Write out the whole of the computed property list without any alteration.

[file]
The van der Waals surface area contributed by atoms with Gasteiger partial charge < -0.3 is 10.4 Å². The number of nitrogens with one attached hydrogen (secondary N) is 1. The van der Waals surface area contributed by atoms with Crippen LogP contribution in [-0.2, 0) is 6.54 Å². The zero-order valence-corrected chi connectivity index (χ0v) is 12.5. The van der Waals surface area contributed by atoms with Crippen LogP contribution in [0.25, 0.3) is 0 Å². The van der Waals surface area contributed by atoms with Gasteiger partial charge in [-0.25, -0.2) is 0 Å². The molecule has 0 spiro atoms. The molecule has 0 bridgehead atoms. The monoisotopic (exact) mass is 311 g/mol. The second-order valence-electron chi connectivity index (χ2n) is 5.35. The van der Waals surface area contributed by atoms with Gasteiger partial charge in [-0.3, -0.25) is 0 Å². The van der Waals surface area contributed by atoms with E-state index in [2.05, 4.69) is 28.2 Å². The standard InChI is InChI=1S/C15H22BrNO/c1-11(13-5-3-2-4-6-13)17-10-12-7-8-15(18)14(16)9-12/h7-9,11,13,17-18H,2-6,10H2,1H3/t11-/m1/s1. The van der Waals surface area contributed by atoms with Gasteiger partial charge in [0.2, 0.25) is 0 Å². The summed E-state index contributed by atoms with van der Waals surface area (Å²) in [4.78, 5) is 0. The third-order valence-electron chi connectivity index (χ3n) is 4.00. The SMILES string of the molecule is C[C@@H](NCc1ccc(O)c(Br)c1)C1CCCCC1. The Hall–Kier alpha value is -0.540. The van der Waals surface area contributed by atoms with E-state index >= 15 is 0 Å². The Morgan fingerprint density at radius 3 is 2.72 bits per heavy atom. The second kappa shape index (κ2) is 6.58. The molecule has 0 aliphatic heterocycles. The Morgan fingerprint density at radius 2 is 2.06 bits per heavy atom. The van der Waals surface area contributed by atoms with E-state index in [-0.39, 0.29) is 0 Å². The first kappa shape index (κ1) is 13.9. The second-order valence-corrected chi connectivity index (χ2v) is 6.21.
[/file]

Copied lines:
The van der Waals surface area contributed by atoms with Gasteiger partial charge < -0.3 is 10.4 Å². The number of nitrogens with one attached hydrogen (secondary N) is 1. The van der Waals surface area contributed by atoms with Crippen LogP contribution in [-0.2, 0) is 6.54 Å². The zero-order valence-corrected chi connectivity index (χ0v) is 12.5. The van der Waals surface area contributed by atoms with Crippen LogP contribution in [0.25, 0.3) is 0 Å². The van der Waals surface area contributed by atoms with Gasteiger partial charge in [-0.25, -0.2) is 0 Å². The molecule has 0 spiro atoms. The molecule has 0 bridgehead atoms. The monoisotopic (exact) mass is 311 g/mol. The second-order valence-electron chi connectivity index (χ2n) is 5.35. The van der Waals surface area contributed by atoms with Gasteiger partial charge in [-0.3, -0.25) is 0 Å². The van der Waals surface area contributed by atoms with E-state index in [2.05, 4.69) is 28.2 Å². The standard InChI is InChI=1S/C15H22BrNO/c1-11(13-5-3-2-4-6-13)17-10-12-7-8-15(18)14(16)9-12/h7-9,11,13,17-18H,2-6,10H2,1H3/t11-/m1/s1. The van der Waals surface area contributed by atoms with Gasteiger partial charge in [0.2, 0.25) is 0 Å². The summed E-state index contributed by atoms with van der Waals surface area (Å²) in [4.78, 5) is 0. The third-order valence-electron chi connectivity index (χ3n) is 4.00. The SMILES string of the molecule is C[C@@H](NCc1ccc(O)c(Br)c1)C1CCCCC1. The Hall–Kier alpha value is -0.540. The van der Waals surface area contributed by atoms with E-state index >= 15 is 0 Å². The Morgan fingerprint density at radius 3 is 2.72 bits per heavy atom. The second kappa shape index (κ2) is 6.58. The molecule has 0 aliphatic heterocycles. The Morgan fingerprint density at radius 2 is 2.06 bits per heavy atom. The van der Waals surface area contributed by atoms with E-state index in [-0.39, 0.29) is 0 Å². The first kappa shape index (κ1) is 13.9. The second-order valence-corrected chi connectivity index (χ2v) is 6.21.